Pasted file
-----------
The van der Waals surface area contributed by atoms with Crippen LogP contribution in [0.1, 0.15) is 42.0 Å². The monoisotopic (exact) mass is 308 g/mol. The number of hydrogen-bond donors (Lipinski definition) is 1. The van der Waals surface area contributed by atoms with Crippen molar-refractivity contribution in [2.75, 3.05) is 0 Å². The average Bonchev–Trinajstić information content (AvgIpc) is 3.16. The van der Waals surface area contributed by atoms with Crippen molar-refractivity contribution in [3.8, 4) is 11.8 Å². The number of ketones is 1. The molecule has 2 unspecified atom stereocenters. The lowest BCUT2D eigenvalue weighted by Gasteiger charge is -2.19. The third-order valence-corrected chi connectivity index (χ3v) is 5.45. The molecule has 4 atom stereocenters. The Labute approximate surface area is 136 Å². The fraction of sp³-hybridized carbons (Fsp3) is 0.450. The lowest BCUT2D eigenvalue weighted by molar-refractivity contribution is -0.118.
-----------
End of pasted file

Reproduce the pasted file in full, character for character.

The van der Waals surface area contributed by atoms with Crippen LogP contribution in [0.1, 0.15) is 42.0 Å². The monoisotopic (exact) mass is 308 g/mol. The number of hydrogen-bond donors (Lipinski definition) is 1. The van der Waals surface area contributed by atoms with Crippen molar-refractivity contribution in [2.75, 3.05) is 0 Å². The average Bonchev–Trinajstić information content (AvgIpc) is 3.16. The van der Waals surface area contributed by atoms with Crippen molar-refractivity contribution in [3.8, 4) is 11.8 Å². The number of ketones is 1. The molecule has 2 unspecified atom stereocenters. The lowest BCUT2D eigenvalue weighted by Gasteiger charge is -2.19. The third-order valence-corrected chi connectivity index (χ3v) is 5.45. The molecule has 4 atom stereocenters. The Labute approximate surface area is 136 Å². The fraction of sp³-hybridized carbons (Fsp3) is 0.450. The lowest BCUT2D eigenvalue weighted by molar-refractivity contribution is -0.118.